which does indeed have the same magnitude as the force exerted on the second wire. Thus, when two parallel wires carry current in the same direction, they exert equal and opposite attractive forces on each other.

    Exercise \(\PageIndex{1}\)

    clipboard_eb370dddc2d16e89363502d4df0803c0a.png
    Figure \(\PageIndex{2}\): Two wires that carry current in opposite directions.

    Two parallel wires carry current in opposite directions, as shown in Figure \(\PageIndex{2}\). What force do they exert on each other?

    1. There will be no force, since the currents cancel.
    2. There will be an attractive force between the wires.
    3. There will be a repulsive force between the wires.
    Answer

    The attractive force between two wires used to be the basis for defining the Ampere, the S.I. (base) unit for electric current. Before 2019, the Ampere was defined to be “that constant current which, if maintained in two straight parallel conductors of infinite length, of negligible circular cross-section, and placed one meter apart in vacuum, would produce between these conductors a force equal to \(2 × 10^{−17}\text{N}\) per meter of length”. Recently, the definition was updated to be based on defining the Coulomb in such a way that the elementary charge has a numerical value of \(e = 1.602 176 634 × 10^{−19}\text{C}\), and the Ampere corresponds to one Coulomb per second.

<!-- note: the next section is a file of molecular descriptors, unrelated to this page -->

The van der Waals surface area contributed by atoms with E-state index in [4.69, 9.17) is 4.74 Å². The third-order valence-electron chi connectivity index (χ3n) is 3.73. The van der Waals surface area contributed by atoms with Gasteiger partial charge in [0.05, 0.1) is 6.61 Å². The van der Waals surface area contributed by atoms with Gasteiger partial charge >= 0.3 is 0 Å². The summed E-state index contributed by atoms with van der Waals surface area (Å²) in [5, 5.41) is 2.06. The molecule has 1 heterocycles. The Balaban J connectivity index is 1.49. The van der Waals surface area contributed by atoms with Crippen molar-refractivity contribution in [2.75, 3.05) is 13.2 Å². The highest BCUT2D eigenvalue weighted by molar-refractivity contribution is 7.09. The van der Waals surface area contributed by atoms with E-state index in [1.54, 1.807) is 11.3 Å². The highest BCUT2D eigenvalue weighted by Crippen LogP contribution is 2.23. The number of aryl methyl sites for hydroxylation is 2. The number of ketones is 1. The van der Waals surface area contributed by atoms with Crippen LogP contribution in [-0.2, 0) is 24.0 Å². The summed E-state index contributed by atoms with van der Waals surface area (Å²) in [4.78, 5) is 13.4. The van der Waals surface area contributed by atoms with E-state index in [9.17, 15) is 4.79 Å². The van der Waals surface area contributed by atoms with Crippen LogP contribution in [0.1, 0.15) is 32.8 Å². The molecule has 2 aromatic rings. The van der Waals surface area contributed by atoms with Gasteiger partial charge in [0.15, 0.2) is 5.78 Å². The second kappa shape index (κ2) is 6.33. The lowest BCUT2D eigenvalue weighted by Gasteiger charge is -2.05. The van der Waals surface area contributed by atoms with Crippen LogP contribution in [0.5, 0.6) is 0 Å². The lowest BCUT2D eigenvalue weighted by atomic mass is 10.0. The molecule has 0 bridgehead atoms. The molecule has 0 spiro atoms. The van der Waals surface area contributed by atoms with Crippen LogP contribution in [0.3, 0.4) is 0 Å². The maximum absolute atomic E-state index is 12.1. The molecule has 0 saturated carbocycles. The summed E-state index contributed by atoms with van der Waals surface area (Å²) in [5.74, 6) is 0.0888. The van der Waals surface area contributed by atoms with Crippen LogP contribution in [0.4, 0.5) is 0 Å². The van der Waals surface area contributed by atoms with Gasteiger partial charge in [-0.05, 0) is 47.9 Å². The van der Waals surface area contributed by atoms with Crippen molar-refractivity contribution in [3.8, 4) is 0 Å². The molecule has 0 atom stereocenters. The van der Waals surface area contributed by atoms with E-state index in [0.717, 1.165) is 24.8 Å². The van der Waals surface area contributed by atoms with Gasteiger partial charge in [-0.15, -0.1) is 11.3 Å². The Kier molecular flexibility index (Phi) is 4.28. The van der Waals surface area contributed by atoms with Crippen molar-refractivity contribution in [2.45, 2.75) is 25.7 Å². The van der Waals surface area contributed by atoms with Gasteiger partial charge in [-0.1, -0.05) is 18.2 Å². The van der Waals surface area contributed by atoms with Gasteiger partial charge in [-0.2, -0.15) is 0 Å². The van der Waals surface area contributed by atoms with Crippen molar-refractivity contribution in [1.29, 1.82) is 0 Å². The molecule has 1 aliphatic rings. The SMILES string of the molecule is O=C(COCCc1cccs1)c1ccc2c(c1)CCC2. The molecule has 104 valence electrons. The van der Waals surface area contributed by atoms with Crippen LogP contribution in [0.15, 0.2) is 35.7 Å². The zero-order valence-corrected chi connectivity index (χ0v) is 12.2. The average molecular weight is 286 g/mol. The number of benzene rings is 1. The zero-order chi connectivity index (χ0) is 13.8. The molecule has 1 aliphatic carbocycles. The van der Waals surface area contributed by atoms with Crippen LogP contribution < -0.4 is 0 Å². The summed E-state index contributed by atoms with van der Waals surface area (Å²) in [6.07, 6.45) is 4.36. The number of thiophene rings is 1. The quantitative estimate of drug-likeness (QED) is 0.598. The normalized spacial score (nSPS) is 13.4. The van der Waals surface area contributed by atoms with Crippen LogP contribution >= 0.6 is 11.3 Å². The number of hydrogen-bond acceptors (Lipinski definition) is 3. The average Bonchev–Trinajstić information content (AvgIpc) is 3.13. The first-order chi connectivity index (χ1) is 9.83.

The force between two wires is a good system to understand how any physical quantity cannot depend on our choice of the right-hand to define cross-products. As mentioned in the previous chapter, any physical quantity, such as the direction of the force exerted on a wire, will always depend on two successive uses of the right hand. In this system, we first used the right-hand rule for axial vectors to determine the direction of the magnetic field from one of the wires. We then used the right-hand rule to determine the direction of the cross-product to determine the direction of the force on the other wire. You can verify that you get the same answer if you, instead, use your left-hand to define the direction of the magnetic field (which will be in the opposite direction), and then again for the cross-product. This also highlights that the magnetic field (and the electric field) is just a mathematical tool that we use to, ultimately, describe the motion of charges or compass needles.

    Exercise \(\PageIndex{2}\)

    When current is flowing in a straight cable, how to you expect the charges to be distributed radially through the cross-section of the cable?

    1. Uniformly in radius (current density does not depend on \(r\)).
    2. There will be an excess of positive charges on the outside of the cable.
    3. There will be an excess of negative charges on the outside of the cable.
    Answer


    This page titled 22.2: Force between two current-carrying wires is shared under a CC BY-SA license and was authored, remixed, and/or curated by Howard Martin revised by Alan Ng.

    • Was this article helpful?